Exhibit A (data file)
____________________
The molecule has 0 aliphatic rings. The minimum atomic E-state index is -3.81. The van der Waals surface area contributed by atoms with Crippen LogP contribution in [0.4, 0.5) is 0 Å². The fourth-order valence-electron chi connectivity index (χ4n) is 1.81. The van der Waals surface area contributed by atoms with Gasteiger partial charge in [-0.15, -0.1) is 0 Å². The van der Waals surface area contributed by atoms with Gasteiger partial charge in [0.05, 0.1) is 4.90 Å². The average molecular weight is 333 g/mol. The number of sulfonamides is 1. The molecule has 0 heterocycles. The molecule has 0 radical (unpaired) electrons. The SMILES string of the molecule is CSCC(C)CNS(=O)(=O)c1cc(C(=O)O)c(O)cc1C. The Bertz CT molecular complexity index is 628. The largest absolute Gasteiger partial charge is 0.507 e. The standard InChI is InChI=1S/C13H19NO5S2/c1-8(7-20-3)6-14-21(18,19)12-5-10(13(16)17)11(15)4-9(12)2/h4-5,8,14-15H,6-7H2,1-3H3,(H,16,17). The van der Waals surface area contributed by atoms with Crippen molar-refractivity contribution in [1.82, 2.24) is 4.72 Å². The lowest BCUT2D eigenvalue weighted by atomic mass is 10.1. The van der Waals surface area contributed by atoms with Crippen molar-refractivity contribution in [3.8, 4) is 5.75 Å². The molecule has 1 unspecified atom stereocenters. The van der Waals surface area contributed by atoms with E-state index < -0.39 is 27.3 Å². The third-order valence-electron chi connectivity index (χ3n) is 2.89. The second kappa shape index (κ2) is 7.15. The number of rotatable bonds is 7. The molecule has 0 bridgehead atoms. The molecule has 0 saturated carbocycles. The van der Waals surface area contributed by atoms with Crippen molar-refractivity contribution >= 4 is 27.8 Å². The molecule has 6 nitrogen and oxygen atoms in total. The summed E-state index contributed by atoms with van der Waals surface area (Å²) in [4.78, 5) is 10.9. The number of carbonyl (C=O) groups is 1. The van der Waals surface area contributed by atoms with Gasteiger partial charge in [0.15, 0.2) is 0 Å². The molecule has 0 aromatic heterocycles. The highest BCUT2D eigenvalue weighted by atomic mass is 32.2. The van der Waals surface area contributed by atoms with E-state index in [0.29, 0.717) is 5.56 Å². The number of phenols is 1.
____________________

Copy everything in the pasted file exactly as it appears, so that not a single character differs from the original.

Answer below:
The molecule has 0 aliphatic rings. The minimum atomic E-state index is -3.81. The van der Waals surface area contributed by atoms with Crippen LogP contribution in [0.4, 0.5) is 0 Å². The fourth-order valence-electron chi connectivity index (χ4n) is 1.81. The van der Waals surface area contributed by atoms with Gasteiger partial charge in [-0.15, -0.1) is 0 Å². The van der Waals surface area contributed by atoms with Gasteiger partial charge in [0.05, 0.1) is 4.90 Å². The average molecular weight is 333 g/mol. The number of sulfonamides is 1. The molecule has 0 heterocycles. The molecule has 0 radical (unpaired) electrons. The SMILES string of the molecule is CSCC(C)CNS(=O)(=O)c1cc(C(=O)O)c(O)cc1C. The Bertz CT molecular complexity index is 628. The largest absolute Gasteiger partial charge is 0.507 e. The standard InChI is InChI=1S/C13H19NO5S2/c1-8(7-20-3)6-14-21(18,19)12-5-10(13(16)17)11(15)4-9(12)2/h4-5,8,14-15H,6-7H2,1-3H3,(H,16,17). The van der Waals surface area contributed by atoms with Crippen molar-refractivity contribution in [1.82, 2.24) is 4.72 Å². The lowest BCUT2D eigenvalue weighted by atomic mass is 10.1. The van der Waals surface area contributed by atoms with Crippen molar-refractivity contribution in [3.8, 4) is 5.75 Å². The molecule has 1 unspecified atom stereocenters. The van der Waals surface area contributed by atoms with E-state index < -0.39 is 27.3 Å². The third-order valence-electron chi connectivity index (χ3n) is 2.89. The second kappa shape index (κ2) is 7.15. The number of rotatable bonds is 7. The molecule has 0 bridgehead atoms. The molecule has 0 saturated carbocycles. The van der Waals surface area contributed by atoms with Crippen molar-refractivity contribution >= 4 is 27.8 Å². The molecule has 6 nitrogen and oxygen atoms in total. The summed E-state index contributed by atoms with van der Waals surface area (Å²) in [4.78, 5) is 10.9. The number of carbonyl (C=O) groups is 1. The van der Waals surface area contributed by atoms with Gasteiger partial charge in [0.15, 0.2) is 0 Å². The molecule has 0 aromatic heterocycles. The highest BCUT2D eigenvalue weighted by atomic mass is 32.2. The van der Waals surface area contributed by atoms with E-state index in [0.29, 0.717) is 5.56 Å². The number of phenols is 1.